Tracks deals with the devastation of the Anishinabe (also known as Chippewa or Objiway) people between the winter of 1912 and the spring of 1924 in Matchimanito, North Dakota. The novel focuses on the life of Fleur Pillager and those with whom she comes into contact, dramatizing their struggle for survival as well as their many-faceted conflicts. In alternating chapters, the story is narrated by Nanapush, a tribal elder, and Pauline Puyat, a fanatic nun of mixed heritage. The two narrators complement but at times also contradict and undermine each other.
At the age of seventeen, Fleur is rescued by Nanapush during a severe winter when inhabitants of Matchimanito are found dead from consumption and starvation. After recovery, she goes to Argus to work at a butcher shop. There, she meets a younger girl, Pauline, who has known her as a survivor of two drownings and hence is convinced that Fleur is the chosen one of Misshepeshu, the lake monster. Pauline reports how Fleur, having aroused the desires of three male workers and beaten them at the card table, is sexually assaulted. Russell, Pauline’s nephew, tries to stop it but to no avail. Later, a tornado strikes the town, and the three men take refuge inside a meat locker, refusing to let Pauline and Russell in. Russell shuts them in from the outside, freezing two of them to death. After the incident, Pauline returns to the reservation, where she learns that Fleur is pregnant. It is uncertain how Fleur becomes pregnant, but according to Nanapush, through personal insights and love medicines, he has helped Eli Kashpaw, a hunter, win her passionate love. Fleur’s childbirth proves to be so difficult that she almost dies. The baby, given the name of Lulu Nanapush, is in fact the person Nanapush addresses throughout his narrative.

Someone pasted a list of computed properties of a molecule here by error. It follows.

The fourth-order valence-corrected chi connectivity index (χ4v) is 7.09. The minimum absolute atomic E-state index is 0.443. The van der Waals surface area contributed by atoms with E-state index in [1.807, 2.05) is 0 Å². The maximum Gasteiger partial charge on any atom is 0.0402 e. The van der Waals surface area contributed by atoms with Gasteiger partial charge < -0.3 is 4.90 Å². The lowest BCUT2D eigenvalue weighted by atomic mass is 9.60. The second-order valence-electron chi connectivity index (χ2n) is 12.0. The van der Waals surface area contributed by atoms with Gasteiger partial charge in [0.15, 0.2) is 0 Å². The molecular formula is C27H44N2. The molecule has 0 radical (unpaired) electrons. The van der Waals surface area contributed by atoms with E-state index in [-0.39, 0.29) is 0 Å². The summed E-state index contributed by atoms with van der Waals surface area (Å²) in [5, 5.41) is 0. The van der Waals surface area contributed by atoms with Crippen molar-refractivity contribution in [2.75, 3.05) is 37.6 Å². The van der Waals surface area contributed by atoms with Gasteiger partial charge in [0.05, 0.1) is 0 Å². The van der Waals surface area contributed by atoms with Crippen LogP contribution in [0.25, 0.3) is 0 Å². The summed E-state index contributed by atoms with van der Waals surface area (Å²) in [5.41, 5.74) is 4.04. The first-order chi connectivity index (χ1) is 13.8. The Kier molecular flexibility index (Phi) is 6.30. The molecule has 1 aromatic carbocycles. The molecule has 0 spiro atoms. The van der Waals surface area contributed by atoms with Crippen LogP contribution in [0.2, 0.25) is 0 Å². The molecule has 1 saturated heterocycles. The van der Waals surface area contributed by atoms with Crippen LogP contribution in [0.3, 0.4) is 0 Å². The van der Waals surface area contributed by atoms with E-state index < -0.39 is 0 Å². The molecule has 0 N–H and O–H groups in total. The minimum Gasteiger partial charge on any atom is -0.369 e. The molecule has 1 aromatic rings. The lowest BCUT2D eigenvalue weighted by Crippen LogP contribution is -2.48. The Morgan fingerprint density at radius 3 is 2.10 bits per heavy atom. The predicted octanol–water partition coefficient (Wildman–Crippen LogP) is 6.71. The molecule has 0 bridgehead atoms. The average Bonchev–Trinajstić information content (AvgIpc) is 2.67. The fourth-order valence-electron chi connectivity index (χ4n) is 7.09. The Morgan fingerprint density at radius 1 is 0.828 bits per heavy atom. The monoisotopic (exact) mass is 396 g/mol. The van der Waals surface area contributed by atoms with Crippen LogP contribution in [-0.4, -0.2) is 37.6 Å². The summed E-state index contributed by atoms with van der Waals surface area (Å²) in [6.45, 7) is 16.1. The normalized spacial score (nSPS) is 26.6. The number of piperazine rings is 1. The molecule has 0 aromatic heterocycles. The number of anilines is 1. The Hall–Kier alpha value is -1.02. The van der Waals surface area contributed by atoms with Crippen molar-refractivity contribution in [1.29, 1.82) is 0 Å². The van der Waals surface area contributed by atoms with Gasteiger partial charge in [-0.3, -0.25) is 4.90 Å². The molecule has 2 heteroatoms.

Meanwhile, Pauline becomes a helper in Argus at a farm...
(The entire section is 762 words.)